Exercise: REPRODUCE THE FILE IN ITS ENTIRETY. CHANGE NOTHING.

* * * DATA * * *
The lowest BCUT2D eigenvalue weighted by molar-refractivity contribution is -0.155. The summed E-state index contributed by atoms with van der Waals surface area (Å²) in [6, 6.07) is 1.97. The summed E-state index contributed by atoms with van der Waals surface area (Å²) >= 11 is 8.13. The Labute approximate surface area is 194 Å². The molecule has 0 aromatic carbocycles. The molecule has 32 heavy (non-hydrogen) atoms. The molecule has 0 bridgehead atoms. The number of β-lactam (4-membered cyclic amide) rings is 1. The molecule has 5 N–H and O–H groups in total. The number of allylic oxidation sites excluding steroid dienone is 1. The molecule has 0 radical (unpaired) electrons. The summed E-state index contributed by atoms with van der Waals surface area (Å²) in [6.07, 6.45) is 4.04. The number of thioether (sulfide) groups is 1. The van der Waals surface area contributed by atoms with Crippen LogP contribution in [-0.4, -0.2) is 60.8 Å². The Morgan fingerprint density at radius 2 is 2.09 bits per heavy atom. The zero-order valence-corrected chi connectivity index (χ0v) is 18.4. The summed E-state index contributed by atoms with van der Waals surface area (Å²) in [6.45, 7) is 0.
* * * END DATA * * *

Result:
The lowest BCUT2D eigenvalue weighted by molar-refractivity contribution is -0.155. The summed E-state index contributed by atoms with van der Waals surface area (Å²) in [6, 6.07) is 1.97. The summed E-state index contributed by atoms with van der Waals surface area (Å²) >= 11 is 8.13. The Labute approximate surface area is 194 Å². The molecule has 0 aromatic carbocycles. The molecule has 32 heavy (non-hydrogen) atoms. The molecule has 0 bridgehead atoms. The number of β-lactam (4-membered cyclic amide) rings is 1. The molecule has 5 N–H and O–H groups in total. The number of allylic oxidation sites excluding steroid dienone is 1. The molecule has 0 radical (unpaired) electrons. The summed E-state index contributed by atoms with van der Waals surface area (Å²) in [6.07, 6.45) is 4.04. The number of thioether (sulfide) groups is 1. The van der Waals surface area contributed by atoms with Crippen LogP contribution in [-0.4, -0.2) is 60.8 Å². The Morgan fingerprint density at radius 2 is 2.09 bits per heavy atom. The zero-order valence-corrected chi connectivity index (χ0v) is 18.4. The summed E-state index contributed by atoms with van der Waals surface area (Å²) in [6.45, 7) is 0.